Venison jerky: the only meat you can eat out of your pocket all year long
The Deer Hunter
by Sydney Bender
It’s the camouflage seat covers and boots in the back of his Toyota Tundra pick-up truck that give it away. The Islandborn, classically French-trained culinarian normally spotted behind the line at State Road Restaurant is a die-hard deer stalker.
Michael Holtham loves to hunt. He scouts and shoots deer, skins and guts game and wraps up venison into big hunky meat bricks that sit stacked in his freezer like firewood. Mike’s friends will tell you he’s the most outdoorsy 28-year-old they know; he’s a guy who likes to scale and sauté fish caught by close waters, an Island boy who bay scallops for fun.
Mike’s friends will also tell you that he makes damn good venison jerky.
His pockets are usually loaded with the ultimate survivalist food, (so ask him to lend you a jacket, you’ll end up getting a snack, too).
“It’s the only meat you can eat out of your pocket all year long,” says Mike’s girlfriend, Jessie Kanozak, who helps him in the kitchen whenever it’s time to make jerky.
Mike and Jessie live in West Tisbury, in a home hidden by the tallest of oak trees. Look up and you can barely find the canopy. His home is bordered by wildlife. “People don’t even know about the wildlife in their own backyards. Animals—squirrels, pheasants, quail…,” he says. “Oh! And chipmunks. Those weren’t even here when I was growing up.” Wildlife, like seasons, change at a rate similar to a dying deer’s heartbeat: first pumping evenly like a trip hammer, then slowly fading into a skidding sound which eventually gets overpowered by a brief moment of silence overtaken by new sounds of other animals and trees and wind and other matter affecting the soundscape.
Restaurant work is in his blood. His father, Will Holtham, owned and ran the Home Port Restaurant, giving Mike an early feel for cooking. When Mike was four, instead of a baseball mitt, his father put a pastry brush in his hand. “He sat me next to him and I took the brush and dipped it in clarified butter.” Perched on the counter, feet dangling, Mike painted the big silver swordfish. He sprinkled paprika onto it before his father took it to broil.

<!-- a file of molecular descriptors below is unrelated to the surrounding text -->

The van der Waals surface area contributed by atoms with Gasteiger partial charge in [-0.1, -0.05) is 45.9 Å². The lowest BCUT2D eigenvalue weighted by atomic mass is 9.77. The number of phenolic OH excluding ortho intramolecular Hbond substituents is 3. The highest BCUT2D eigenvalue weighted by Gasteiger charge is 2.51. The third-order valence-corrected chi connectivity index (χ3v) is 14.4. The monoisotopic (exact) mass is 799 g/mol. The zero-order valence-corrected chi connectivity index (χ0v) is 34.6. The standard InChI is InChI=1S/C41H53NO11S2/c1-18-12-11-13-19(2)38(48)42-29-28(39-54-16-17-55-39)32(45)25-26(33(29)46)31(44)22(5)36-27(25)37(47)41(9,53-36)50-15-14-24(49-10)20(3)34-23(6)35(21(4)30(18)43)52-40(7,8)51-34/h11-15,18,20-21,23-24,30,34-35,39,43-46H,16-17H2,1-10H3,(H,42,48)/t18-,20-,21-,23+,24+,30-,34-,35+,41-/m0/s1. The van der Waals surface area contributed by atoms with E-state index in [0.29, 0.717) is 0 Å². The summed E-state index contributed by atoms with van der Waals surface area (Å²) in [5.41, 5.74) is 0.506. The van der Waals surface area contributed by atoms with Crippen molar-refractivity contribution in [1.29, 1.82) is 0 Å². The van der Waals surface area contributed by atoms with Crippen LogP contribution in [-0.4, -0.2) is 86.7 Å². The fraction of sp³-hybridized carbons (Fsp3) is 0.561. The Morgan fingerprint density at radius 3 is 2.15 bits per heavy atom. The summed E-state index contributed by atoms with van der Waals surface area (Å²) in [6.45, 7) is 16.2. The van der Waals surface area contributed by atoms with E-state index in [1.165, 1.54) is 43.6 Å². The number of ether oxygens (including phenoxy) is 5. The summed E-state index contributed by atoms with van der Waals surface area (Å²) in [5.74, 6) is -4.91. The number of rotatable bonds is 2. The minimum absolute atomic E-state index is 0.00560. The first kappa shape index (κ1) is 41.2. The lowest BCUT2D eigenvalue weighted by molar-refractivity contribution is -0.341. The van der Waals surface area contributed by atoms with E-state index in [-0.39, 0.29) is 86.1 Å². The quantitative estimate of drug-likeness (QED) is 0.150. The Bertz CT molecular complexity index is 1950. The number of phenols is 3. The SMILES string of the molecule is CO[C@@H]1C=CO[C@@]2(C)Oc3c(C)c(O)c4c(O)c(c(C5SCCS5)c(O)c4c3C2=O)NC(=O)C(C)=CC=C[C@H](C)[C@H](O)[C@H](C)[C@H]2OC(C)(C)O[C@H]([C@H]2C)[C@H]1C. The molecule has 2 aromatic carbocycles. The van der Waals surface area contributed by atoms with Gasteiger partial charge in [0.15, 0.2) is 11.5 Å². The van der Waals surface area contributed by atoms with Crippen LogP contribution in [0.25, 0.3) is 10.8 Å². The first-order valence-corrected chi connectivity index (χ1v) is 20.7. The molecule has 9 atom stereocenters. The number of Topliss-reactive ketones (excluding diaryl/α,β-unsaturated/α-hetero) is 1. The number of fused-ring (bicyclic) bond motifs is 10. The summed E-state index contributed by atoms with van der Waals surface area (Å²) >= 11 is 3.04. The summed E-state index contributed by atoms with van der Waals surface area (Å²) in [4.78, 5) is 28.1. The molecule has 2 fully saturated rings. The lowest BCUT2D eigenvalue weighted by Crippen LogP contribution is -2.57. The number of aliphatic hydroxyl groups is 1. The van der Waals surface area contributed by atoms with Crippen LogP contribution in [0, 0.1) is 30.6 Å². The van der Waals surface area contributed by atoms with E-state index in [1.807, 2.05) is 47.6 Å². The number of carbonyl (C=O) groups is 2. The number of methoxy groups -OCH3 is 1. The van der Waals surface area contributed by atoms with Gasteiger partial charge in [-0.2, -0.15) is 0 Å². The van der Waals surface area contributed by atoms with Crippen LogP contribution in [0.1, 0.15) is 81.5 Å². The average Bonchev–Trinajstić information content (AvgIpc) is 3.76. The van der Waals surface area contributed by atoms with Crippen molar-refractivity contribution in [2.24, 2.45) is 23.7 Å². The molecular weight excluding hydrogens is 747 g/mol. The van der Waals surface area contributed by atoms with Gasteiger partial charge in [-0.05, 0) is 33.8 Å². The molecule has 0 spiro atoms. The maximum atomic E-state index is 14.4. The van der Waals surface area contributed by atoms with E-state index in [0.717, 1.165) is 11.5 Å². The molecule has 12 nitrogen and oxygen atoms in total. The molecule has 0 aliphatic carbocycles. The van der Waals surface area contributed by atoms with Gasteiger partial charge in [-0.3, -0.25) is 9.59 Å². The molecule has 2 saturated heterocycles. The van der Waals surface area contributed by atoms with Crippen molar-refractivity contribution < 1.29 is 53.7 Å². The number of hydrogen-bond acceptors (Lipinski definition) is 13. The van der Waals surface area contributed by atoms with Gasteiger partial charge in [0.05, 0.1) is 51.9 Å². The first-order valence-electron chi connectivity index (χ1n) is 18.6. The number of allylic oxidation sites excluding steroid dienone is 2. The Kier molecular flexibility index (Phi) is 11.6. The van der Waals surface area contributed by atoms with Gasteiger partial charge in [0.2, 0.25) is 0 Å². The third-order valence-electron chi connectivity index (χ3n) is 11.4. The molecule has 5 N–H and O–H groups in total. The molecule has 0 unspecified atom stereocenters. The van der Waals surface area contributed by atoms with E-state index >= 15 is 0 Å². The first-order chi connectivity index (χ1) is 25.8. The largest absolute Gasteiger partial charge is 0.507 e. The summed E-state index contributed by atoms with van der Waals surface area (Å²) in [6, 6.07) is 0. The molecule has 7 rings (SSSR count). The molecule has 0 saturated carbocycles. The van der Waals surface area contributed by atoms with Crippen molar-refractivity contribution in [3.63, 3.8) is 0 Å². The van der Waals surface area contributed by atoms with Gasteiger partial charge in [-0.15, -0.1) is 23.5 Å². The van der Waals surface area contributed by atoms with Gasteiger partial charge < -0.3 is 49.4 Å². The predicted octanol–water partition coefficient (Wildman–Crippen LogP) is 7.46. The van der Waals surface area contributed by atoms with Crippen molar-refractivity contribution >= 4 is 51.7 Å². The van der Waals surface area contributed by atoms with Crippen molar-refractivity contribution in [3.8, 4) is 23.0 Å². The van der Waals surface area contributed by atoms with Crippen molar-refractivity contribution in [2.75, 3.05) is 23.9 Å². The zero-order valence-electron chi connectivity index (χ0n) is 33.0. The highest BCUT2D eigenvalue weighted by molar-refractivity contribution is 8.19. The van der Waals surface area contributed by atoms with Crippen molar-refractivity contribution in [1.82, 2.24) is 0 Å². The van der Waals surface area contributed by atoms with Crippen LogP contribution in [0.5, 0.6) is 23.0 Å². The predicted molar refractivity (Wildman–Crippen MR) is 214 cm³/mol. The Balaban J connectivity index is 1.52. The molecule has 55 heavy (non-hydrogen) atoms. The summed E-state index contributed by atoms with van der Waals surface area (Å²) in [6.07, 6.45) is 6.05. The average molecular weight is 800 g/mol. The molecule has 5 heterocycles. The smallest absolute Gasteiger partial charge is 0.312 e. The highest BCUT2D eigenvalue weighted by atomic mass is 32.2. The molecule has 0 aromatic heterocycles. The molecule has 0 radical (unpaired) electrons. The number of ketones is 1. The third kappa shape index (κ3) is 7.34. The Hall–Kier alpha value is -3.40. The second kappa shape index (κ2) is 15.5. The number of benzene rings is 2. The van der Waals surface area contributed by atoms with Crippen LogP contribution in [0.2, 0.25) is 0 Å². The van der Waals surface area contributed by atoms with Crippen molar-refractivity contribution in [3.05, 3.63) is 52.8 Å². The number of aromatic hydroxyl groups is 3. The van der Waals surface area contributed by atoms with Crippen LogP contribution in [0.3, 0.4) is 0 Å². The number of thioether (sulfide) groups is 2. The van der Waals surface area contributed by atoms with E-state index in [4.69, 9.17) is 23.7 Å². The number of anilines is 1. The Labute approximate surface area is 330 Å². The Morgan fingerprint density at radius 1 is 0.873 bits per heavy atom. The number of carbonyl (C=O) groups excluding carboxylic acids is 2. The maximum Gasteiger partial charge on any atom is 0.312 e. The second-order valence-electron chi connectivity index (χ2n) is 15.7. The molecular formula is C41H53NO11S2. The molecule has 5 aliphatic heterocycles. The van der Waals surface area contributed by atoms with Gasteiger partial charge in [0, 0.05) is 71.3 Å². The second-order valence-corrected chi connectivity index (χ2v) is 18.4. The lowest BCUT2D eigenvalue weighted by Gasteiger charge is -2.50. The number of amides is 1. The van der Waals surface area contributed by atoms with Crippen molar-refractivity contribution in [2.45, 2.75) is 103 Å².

But it was outside of restaurants and in the woods where he connected most with food. When Mike was seven, his father gave him a fishing pole. He taught himself to work within the framework of micro seasons and developed a fondness for foraging. He spent the majority of his childhood outdoors, walking in the woods, breathing in fresh air, and hunting on weekends. “It was a great, great time,” he says.
Miles away from any traffic on the Vineyard and tucked inside his cozy home, Mike mixes the marinade for his venison jerky. Music by The Slip plays lightly in the background and he’s talking about the different hunting seasons on the Vineyard. “It’s important to know about the seasons,” he says, and he talks about shooting methods and the practice needed to have a successful hunt.
Mike favors bow and arrow season. “You need to catch the animal off guard, not startle them,” he says. If you slowly raise your bow and keep aiming without moving, you’ll shoot the animal when it’s serene. “Now a gunshot,” Mike says, “a gunshot an animal hears. It’s loud. They get shot, run, and are suddenly pumping with adrenalin so the muscle is all tensed up.”
Mike pulls out a hunk of venison from the freezer. “This is a nice steak for jerky,” he says, setting it aside. “You get a cleaner slice when it’s half-frozen, and you want to cut the meat slices around the muscle grain.” The sound of slicing half-frozen venison is similar to the noise heard on ski slopes.
Swish, swish, swish…
Mike takes a break from making jerky to tell stories from his current kitchen at work. He reclines in his chair, stretches his arms and smiles. “I love what I do,” he says.
Pulling out of the State Road Restaurant parking lot, you may be tempted to take a peek inside Mike’s truck. Maybe next week’s venison jerky is dead in the truck bed. But maybe not, maybe it’s already been butchered and blocked together in his home freezer. So for now, If you really want to try some of his venison jerky, just ask to borrow a jacket.